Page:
It’s been 74 years since the end of World War II, and the population of Holocaust survivors still with us to share their stories is only getting smaller. To keep their stories alive, an art installation coming to the center of the Pitt campus will honor survivors from our area — serving as both a powerful reminder of history and a compelling message about the University’s commitment to combating hatred of all kinds.
From Oct. 18 to Nov. 15, the pathway from the Cathedral of Learning to Heinz Memorial Chapel will be filled with 60 life-size portraits of Holocaust survivors, including 16 from the Pittsburgh region. It’s part of a traveling art exhibit called “Lest We Forget,” featuring photographs from German-Italian artist Luigi Toscano.
The art installation has been displayed in prominent locations around the country, including the headquarters of the United Nations and the Lincoln Memorial Reflecting Pool, and internationally in Austria, Belgium and Ukraine. According to Toscano, the large portraits are intended to raise awareness of the hate and bigotry that exist in today’s world and are intentionally placed in open settings like parks or public squares so that they are accessible to everyone.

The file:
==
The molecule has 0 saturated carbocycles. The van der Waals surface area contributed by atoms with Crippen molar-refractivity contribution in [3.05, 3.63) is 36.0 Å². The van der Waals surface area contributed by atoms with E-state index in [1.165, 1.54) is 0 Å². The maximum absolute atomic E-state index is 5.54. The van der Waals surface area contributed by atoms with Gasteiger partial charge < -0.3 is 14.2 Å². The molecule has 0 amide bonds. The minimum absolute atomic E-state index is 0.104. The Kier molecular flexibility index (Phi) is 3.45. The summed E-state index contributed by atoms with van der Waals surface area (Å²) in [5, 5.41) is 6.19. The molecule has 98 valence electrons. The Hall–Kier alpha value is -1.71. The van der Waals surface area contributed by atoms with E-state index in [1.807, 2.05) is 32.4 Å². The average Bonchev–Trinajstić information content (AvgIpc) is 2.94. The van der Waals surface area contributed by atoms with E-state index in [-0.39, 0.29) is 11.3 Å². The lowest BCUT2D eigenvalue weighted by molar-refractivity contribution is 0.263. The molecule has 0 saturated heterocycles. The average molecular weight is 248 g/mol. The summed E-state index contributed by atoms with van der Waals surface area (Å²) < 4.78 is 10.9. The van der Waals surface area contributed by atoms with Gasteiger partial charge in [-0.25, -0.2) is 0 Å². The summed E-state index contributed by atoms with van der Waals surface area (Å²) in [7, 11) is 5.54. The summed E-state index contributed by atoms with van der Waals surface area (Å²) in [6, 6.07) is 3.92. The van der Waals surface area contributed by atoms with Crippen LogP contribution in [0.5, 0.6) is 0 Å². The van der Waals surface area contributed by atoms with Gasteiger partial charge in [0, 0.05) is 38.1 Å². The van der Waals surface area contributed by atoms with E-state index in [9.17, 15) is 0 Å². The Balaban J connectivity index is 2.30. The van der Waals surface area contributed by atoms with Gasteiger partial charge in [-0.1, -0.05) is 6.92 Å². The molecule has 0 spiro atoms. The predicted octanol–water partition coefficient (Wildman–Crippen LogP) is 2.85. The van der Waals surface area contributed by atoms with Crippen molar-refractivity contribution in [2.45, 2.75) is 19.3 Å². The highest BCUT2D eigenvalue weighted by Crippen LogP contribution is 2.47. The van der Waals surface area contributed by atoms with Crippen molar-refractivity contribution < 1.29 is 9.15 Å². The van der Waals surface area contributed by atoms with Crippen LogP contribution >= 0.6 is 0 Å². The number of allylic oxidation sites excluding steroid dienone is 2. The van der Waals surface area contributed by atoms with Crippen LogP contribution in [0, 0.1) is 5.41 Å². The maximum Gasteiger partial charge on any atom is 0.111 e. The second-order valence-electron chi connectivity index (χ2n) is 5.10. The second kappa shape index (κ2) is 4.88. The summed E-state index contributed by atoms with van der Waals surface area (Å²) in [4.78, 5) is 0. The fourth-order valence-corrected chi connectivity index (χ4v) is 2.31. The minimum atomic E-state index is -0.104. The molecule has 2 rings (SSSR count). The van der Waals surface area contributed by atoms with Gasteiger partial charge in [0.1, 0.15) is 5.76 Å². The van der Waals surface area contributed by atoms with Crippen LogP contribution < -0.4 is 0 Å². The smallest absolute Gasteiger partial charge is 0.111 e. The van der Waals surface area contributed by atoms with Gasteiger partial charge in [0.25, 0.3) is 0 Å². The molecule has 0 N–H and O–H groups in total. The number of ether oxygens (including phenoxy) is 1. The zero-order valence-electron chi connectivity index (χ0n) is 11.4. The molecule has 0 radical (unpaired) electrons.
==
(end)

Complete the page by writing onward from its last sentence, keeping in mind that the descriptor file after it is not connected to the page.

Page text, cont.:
The exhibit comes at a time of remembrance for the City of Pittsburgh and the Pitt community. Oct. 27 marks one year since the shooting that killed 11 members of the Tree of Life Synagogue at their house of worship in the Squirrel Hill neighborhood. It was the largest antisemitic attack in American history.
“During Pitt’s Year of Creativity, we are bringing in a work of art that speaks to one of the critical issues of our time,” said Kathy Humphrey, senior vice chancellor for engagement and secretary of the Board of Trustees. “A year after the Pitt community gathered on the Cathedral lawn to commemorate the victims of the shooting at Tree of Life, they will walk through the same part of campus and see the faces of Holocaust survivors reminding us that the battle against hatred and prejudice is a struggle for the ages.”